Rebecca McCormick. Powered by Blogger.

The Nightingale by Kristin Hannah - Review

Saturday, February 4, 2023

I bought this book ages ago and then picked it off the shelf when I was in the back bedroom recently. It's a great book, highly recommended by me! 

The book is set during World War II in Occupied France. It starts just before the occupation, when Isabelle has just been expelled from another school. She is an impetuous eighteen year old and she heads to Paris, where her father lives. However, he, as usual, wants nothing to do with her and sends her off to stay with her sister south of Tours. However, the Nazis are moving in around Paris and as Isabelle is moving south she gets caught up in bombing outside Tours. She finally arrives at Le Jardin, where her sister Vianne lives.

When the girls were fourteen and four, their mother died. Unable to cope with them and his own grief, their father sent them away to live with a relative at Le Jardin. Vianne, fourteen, quickly met Antoine, eventually falling pregnant and losing several babies before having Sophie, who at the start of the book is around eight years old. Antoine has been fighting for France and is in a prisoner of war camp when war breaks out; he remains there for the entirety of the novel. 

Isabelle has, as I've said, been expelled from several schools. She is fiercely anti war, and when a Nazi soldier billets with the family at Le Jardin she rebels against him from the start. The sisters have been estranged for a while due to their grief, their estrangement from their father, and just basically due to their different tempremants. 

Vianne is a teacher and still working under the occupation, so each day Isabelle must stand in long lines in their small town of Carriveau to get their rations. The Nazis and the French police who work with them are well fed and cared for, but the citizens quickly start to starve and run out of household items. Isabelle meets some Resistance fighters and becomes a courier of messages between Carriveau (which is very close to the border with Free France) and Paris. She comes to an uneasy truce with her father.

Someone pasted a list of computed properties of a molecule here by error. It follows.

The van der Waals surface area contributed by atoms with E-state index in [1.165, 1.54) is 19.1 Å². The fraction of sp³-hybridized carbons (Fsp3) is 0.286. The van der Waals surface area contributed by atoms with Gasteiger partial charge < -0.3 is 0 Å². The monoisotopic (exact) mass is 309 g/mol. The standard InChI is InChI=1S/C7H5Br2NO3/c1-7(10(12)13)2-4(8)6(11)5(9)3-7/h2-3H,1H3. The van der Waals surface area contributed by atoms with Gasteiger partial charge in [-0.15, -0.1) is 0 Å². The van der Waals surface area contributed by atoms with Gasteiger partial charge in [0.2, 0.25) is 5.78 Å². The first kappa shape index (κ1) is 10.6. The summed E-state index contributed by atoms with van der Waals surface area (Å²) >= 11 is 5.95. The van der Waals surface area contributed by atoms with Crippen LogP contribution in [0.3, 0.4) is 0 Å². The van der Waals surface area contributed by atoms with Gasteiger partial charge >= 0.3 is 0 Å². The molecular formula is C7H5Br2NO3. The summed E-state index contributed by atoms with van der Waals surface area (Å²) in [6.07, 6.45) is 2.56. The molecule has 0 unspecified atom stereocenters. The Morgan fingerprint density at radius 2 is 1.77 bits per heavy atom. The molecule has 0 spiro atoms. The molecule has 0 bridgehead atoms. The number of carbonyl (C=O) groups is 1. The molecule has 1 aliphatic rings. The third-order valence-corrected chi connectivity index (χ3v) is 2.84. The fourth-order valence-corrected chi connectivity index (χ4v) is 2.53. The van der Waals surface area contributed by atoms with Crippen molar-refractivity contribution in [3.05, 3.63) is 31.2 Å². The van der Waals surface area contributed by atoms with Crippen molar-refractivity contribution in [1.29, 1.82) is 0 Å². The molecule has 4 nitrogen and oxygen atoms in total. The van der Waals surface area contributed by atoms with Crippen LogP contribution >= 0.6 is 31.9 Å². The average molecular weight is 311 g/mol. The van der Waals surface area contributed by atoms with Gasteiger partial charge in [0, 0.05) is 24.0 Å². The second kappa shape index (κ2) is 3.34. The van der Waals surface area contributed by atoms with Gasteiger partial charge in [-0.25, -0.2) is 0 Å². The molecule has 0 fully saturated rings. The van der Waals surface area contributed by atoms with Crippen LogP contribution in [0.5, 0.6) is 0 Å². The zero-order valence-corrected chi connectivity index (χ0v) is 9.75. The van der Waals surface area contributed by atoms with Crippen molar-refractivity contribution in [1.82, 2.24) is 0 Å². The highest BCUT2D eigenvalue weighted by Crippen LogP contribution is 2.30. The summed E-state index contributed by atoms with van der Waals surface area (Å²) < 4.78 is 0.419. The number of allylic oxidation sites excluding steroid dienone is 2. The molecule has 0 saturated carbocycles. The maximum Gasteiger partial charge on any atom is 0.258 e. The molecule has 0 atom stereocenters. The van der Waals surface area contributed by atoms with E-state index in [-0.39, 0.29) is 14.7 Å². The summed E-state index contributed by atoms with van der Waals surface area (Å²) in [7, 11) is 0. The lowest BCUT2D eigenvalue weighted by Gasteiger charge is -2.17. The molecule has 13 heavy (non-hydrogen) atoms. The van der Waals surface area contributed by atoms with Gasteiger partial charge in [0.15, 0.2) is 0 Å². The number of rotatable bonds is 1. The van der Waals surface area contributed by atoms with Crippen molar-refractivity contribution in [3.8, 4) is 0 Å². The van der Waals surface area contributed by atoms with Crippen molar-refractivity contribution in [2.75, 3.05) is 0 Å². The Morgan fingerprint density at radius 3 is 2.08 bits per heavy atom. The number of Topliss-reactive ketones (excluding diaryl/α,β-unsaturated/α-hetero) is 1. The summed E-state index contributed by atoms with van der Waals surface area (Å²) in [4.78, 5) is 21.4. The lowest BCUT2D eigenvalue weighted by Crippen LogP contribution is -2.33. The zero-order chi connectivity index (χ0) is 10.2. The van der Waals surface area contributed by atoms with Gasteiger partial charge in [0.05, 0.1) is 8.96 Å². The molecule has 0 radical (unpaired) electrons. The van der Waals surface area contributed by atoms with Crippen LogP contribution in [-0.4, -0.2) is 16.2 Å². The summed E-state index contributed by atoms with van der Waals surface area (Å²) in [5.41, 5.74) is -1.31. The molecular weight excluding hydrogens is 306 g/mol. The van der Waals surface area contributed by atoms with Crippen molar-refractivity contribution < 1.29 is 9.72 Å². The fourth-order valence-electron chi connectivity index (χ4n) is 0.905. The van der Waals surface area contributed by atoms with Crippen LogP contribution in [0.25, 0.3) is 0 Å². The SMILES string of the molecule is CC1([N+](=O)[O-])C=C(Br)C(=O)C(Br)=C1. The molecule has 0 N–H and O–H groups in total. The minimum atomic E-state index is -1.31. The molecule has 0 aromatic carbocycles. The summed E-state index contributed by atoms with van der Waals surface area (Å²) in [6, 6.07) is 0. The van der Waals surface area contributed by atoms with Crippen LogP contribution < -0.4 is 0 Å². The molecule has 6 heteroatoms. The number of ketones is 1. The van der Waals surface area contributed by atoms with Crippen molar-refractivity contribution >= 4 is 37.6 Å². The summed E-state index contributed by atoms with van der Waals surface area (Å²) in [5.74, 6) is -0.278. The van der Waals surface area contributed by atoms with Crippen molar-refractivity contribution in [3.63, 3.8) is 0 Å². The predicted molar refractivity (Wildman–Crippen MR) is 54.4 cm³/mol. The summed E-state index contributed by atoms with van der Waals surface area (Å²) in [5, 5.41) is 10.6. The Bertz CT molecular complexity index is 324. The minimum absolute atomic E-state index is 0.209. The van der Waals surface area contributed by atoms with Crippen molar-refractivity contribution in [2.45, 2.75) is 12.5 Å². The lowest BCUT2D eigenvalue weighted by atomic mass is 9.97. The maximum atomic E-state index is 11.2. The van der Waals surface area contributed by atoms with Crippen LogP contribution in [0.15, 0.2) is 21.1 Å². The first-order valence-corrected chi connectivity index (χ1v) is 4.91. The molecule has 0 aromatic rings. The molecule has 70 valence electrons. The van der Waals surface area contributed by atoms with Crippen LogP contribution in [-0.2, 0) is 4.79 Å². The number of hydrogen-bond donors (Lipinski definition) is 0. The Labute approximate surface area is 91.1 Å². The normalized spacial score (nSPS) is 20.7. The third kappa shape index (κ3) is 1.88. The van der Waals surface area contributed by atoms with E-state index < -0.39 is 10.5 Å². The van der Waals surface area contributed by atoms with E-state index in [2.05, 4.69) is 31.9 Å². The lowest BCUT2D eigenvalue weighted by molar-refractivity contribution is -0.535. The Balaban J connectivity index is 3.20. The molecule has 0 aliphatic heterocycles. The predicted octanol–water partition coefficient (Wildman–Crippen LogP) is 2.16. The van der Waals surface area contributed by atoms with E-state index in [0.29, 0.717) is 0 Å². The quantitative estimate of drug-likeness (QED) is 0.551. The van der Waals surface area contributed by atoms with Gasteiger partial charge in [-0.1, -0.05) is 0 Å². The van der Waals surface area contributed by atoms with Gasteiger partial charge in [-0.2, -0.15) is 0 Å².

Meanwhile Vianne is trying her hardest to survive, especially with a Nazi living in her house. Now, I sort of had a problem here because the first Nazi, Beck (I think!), is portrayed as quite nice, and I'm generally against that. He gets parcels to Vianne's husband for her, and later, when there's no food, he provides food for Vianne and Sophie. Contrasted with the SS officer who comes later, he's portrayed so much better... But does he deserve it? I don't think so. 

Vianne's best friend Rachel has two children, and is Jewish, so as the Nazis hone in on first foreign born Jews and then all Jews, life becomes dangerous for them. And then Isabelle is getting more and more involved with the Resistance.

There's also some small parts of the book which are told in the first person, in which an old woman living in America is invited to Paris for a commemoration of people who helped people escape the Nazis. It's not entirely clear which sister it is, so you have to wait until the very end of the book to find out exactly what happened. 

As I said, this is a brilliant book and I really enjoyed it. I feel like although I've read a lot of books set in Central and Eastern Europe during World War II, I haven't read a lot set in Occupied France and I really enjoyed that, I liked the portrayal of how people were not only trying to survive, but trying to help those directly under threat. I'm giving this five out of five 

1 comment


Blogger news


Most Read